My favorite portion of the show, and the most dynamic use of QLab and projection was at the end when Wilson battled his sound creation, Graham, and his emotional state was projected on to a cardboard city behind him. World War II cannons were going off on either side of him, we'd see fire, then pictures of cities, then stock footage from factories and occasionally we'd see the confusion of blurry unrecognizable headlights. It's what we imagined how an emotional battle would be realized if it was portrayed by video.

  • Mac Pro
    • 1 x 2.8 GHZ Quad-Core Intel Xeon 5400
    • 2 x ATI Radeon HD 2600 XT with 256 MB GDDR SDRAM
    • 1 x ATI Radeon HD 2600 XT with 512 MB GDDR SDRAM
    • 1 x Serial-ATA Hard Disk 7200 rpm, 500 GB
    • 1 x Serial-ATA Hard Disk 10000 rpm, 150 GB
    • 6GB DDDR2 800 MHZ RAM
  • Projectors
    • 1 x Toshiba TLP-X10 (2000 Lumens, 400:1 Contrast Ratio)
    • 2 x Optoma EP761 (3200 Lumens, 2200: 1 Contrast Ratio)

The projection surrounded the audience—and Wilson is having a conversation with his light.

Wilson explaining how he can control projection.

The workshop performance that started the project a couple years back.

As the battle came to its climax, Wilson learns that the perfect interaction with the elements of light, sound and projection is in dance and music. Accordingly, Wilson with all of his assistants, the hands, and the multimedia characters participate in a dance—his perfect showcase of lights and music.

Setting up our run machine was the most difficult part of the process. We set up a Mac Pro with only two gigabytes of RAM, two video cards, and a 7200rpm drive running all three videos and our control monitor at once. We quickly learned that we needed more; an additional four gigabytes of RAM, an additional (and faster) hard drive and a third video card. We set up this beast of a machine on our catwalk and a Final Cut edit machine next to it. Some of my favorite hours as a technician were spent in a hot, tiny corner of a catwalk with two other guys tweaking each cue to the millisecond. Is this fade long enough? Do we like the hover craft transitioning from the storm to going back into the city? Does it look good when they come out of the fog? A second less? Ok. How does this look now? Great.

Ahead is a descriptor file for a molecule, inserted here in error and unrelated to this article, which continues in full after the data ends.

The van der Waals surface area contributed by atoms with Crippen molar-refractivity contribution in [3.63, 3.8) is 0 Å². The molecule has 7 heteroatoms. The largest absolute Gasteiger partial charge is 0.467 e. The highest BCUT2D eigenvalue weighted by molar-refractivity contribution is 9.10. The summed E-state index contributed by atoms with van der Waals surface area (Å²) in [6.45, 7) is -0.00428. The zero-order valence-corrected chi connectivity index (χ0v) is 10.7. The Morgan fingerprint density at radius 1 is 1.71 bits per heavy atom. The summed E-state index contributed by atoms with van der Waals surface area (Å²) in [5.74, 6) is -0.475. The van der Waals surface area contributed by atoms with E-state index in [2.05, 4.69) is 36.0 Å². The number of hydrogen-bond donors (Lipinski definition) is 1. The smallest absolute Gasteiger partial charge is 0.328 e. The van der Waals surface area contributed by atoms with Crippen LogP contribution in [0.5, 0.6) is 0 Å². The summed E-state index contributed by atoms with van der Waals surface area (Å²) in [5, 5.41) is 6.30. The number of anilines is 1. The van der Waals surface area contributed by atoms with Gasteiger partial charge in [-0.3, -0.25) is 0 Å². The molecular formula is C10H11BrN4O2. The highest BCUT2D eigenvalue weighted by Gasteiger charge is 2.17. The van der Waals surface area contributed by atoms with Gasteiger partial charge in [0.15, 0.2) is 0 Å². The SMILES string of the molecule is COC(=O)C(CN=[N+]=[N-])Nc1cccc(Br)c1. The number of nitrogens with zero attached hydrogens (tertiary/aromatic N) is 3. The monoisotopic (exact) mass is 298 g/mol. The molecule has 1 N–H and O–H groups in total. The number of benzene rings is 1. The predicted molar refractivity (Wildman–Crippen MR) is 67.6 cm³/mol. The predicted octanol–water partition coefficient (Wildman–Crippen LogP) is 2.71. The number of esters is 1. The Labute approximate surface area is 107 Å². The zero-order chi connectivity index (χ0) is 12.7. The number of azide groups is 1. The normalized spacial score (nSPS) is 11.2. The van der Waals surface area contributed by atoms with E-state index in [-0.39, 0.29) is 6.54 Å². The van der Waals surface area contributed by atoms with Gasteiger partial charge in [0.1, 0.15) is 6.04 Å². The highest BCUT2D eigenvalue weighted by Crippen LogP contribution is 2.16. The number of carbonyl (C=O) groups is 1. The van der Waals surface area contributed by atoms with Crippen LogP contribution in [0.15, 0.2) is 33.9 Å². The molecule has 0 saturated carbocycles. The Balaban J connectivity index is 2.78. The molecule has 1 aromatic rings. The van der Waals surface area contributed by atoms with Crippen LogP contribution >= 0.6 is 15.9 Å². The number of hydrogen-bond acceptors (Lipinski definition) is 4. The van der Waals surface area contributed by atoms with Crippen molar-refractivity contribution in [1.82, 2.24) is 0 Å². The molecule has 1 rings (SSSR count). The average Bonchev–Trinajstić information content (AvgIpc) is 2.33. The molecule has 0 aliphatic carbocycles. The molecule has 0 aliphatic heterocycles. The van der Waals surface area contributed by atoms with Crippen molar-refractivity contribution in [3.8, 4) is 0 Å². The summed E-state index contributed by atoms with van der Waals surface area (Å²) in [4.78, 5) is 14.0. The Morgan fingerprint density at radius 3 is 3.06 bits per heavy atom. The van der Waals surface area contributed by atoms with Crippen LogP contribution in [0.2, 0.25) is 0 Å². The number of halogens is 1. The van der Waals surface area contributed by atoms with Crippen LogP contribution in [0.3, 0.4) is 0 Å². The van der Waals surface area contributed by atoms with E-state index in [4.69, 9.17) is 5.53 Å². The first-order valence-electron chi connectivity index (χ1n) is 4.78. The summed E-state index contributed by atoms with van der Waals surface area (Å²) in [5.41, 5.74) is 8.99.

Like with using any software with live performance, a fear during the show was that QLab would crash, but it never happened; videos didn't mysteriously stop running and we never got the famous "would you like to submit a bug report to Apple?" We were more concerned with the projector's lamps going out or that our hard drives would fail. We even kept our run desk organized (that almost never happens). That being said, it wasn't a priority to clean our dishes during this production.

This experiential performance, where the audience stepped into Wilson's world, was only made possible with our use of QLab. There was no way we could run this show using mini-discs for sound and dvds for video. It would be impossible to create such a technically tight piece of performance and multimedia unfolding into a world around an audience without QLab. Doing this any other way would have led us to theatrical insanity. All we wanted was to create a space where you could stand in the middle and the world would unfold around you. We didn't go crazy, but we did create that world.

The moment when lights and sound have converged.